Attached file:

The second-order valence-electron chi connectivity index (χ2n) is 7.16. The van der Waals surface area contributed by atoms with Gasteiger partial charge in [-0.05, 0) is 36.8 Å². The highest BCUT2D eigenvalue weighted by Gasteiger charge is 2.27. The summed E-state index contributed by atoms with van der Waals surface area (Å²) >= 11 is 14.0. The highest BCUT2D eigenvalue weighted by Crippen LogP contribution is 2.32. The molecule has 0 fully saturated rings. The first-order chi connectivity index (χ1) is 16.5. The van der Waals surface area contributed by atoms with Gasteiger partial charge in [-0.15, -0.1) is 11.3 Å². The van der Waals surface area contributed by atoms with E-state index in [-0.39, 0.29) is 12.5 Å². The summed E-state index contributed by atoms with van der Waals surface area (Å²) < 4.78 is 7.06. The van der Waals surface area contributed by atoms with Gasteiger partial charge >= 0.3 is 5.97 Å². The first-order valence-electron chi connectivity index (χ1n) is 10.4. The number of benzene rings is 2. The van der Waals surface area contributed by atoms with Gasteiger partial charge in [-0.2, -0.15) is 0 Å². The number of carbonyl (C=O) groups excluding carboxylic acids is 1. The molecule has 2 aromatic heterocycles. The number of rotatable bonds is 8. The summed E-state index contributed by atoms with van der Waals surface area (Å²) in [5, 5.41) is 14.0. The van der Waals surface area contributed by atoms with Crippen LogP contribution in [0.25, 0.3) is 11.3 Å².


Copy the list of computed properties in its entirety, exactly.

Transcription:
The second-order valence-electron chi connectivity index (χ2n) is 7.16. The van der Waals surface area contributed by atoms with Gasteiger partial charge in [-0.05, 0) is 36.8 Å². The highest BCUT2D eigenvalue weighted by Gasteiger charge is 2.27. The summed E-state index contributed by atoms with van der Waals surface area (Å²) >= 11 is 14.0. The highest BCUT2D eigenvalue weighted by Crippen LogP contribution is 2.32. The molecule has 0 fully saturated rings. The first-order chi connectivity index (χ1) is 16.5. The van der Waals surface area contributed by atoms with Gasteiger partial charge in [-0.15, -0.1) is 11.3 Å². The van der Waals surface area contributed by atoms with E-state index in [-0.39, 0.29) is 12.5 Å². The summed E-state index contributed by atoms with van der Waals surface area (Å²) < 4.78 is 7.06. The van der Waals surface area contributed by atoms with Gasteiger partial charge >= 0.3 is 5.97 Å². The first-order valence-electron chi connectivity index (χ1n) is 10.4. The number of benzene rings is 2. The van der Waals surface area contributed by atoms with Gasteiger partial charge in [-0.2, -0.15) is 0 Å². The number of carbonyl (C=O) groups excluding carboxylic acids is 1. The molecule has 2 aromatic heterocycles. The number of rotatable bonds is 8. The summed E-state index contributed by atoms with van der Waals surface area (Å²) in [5, 5.41) is 14.0. The van der Waals surface area contributed by atoms with Crippen LogP contribution in [0.25, 0.3) is 11.3 Å².